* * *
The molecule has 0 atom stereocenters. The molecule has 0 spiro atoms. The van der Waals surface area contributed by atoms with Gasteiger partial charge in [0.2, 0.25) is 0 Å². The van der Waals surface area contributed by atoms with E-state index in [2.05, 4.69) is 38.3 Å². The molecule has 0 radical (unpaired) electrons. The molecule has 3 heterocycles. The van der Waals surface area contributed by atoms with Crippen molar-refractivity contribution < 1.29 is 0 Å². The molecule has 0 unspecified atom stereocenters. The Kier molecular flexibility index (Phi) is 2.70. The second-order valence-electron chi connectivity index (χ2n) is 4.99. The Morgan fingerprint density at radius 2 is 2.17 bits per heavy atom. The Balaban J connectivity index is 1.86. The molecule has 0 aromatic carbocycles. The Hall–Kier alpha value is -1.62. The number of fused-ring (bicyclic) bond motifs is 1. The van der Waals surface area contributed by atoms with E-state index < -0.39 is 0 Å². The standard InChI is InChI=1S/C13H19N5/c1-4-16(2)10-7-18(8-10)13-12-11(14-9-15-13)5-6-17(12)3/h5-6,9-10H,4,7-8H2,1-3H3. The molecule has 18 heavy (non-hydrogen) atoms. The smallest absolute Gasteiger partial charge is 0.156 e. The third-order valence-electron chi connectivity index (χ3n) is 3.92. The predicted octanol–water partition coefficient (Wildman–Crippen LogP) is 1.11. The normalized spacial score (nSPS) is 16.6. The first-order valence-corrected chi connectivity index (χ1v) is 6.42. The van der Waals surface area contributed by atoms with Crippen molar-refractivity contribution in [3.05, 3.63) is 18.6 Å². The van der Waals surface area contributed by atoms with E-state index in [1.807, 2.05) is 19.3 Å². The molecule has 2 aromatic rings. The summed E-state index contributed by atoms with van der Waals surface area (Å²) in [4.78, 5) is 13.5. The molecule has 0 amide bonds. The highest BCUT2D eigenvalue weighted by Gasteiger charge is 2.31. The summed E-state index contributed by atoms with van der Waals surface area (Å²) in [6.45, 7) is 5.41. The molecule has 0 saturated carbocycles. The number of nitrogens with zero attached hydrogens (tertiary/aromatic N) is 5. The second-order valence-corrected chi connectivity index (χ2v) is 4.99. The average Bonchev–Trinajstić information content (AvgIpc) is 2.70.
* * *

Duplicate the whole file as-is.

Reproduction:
The molecule has 0 atom stereocenters. The molecule has 0 spiro atoms. The van der Waals surface area contributed by atoms with Gasteiger partial charge in [0.2, 0.25) is 0 Å². The van der Waals surface area contributed by atoms with E-state index in [2.05, 4.69) is 38.3 Å². The molecule has 0 radical (unpaired) electrons. The molecule has 3 heterocycles. The van der Waals surface area contributed by atoms with Crippen molar-refractivity contribution < 1.29 is 0 Å². The molecule has 0 unspecified atom stereocenters. The Kier molecular flexibility index (Phi) is 2.70. The second-order valence-electron chi connectivity index (χ2n) is 4.99. The Morgan fingerprint density at radius 2 is 2.17 bits per heavy atom. The Balaban J connectivity index is 1.86. The molecule has 0 aromatic carbocycles. The Hall–Kier alpha value is -1.62. The number of fused-ring (bicyclic) bond motifs is 1. The van der Waals surface area contributed by atoms with E-state index < -0.39 is 0 Å². The standard InChI is InChI=1S/C13H19N5/c1-4-16(2)10-7-18(8-10)13-12-11(14-9-15-13)5-6-17(12)3/h5-6,9-10H,4,7-8H2,1-3H3. The molecule has 18 heavy (non-hydrogen) atoms. The smallest absolute Gasteiger partial charge is 0.156 e. The third-order valence-electron chi connectivity index (χ3n) is 3.92. The predicted octanol–water partition coefficient (Wildman–Crippen LogP) is 1.11. The normalized spacial score (nSPS) is 16.6. The first-order valence-corrected chi connectivity index (χ1v) is 6.42. The van der Waals surface area contributed by atoms with Crippen molar-refractivity contribution in [3.05, 3.63) is 18.6 Å². The van der Waals surface area contributed by atoms with E-state index in [1.807, 2.05) is 19.3 Å². The molecule has 2 aromatic rings. The summed E-state index contributed by atoms with van der Waals surface area (Å²) in [4.78, 5) is 13.5. The molecule has 0 amide bonds. The highest BCUT2D eigenvalue weighted by Gasteiger charge is 2.31. The summed E-state index contributed by atoms with van der Waals surface area (Å²) in [6.45, 7) is 5.41. The molecule has 0 saturated carbocycles. The number of nitrogens with zero attached hydrogens (tertiary/aromatic N) is 5. The second-order valence-corrected chi connectivity index (χ2v) is 4.99. The average Bonchev–Trinajstić information content (AvgIpc) is 2.70.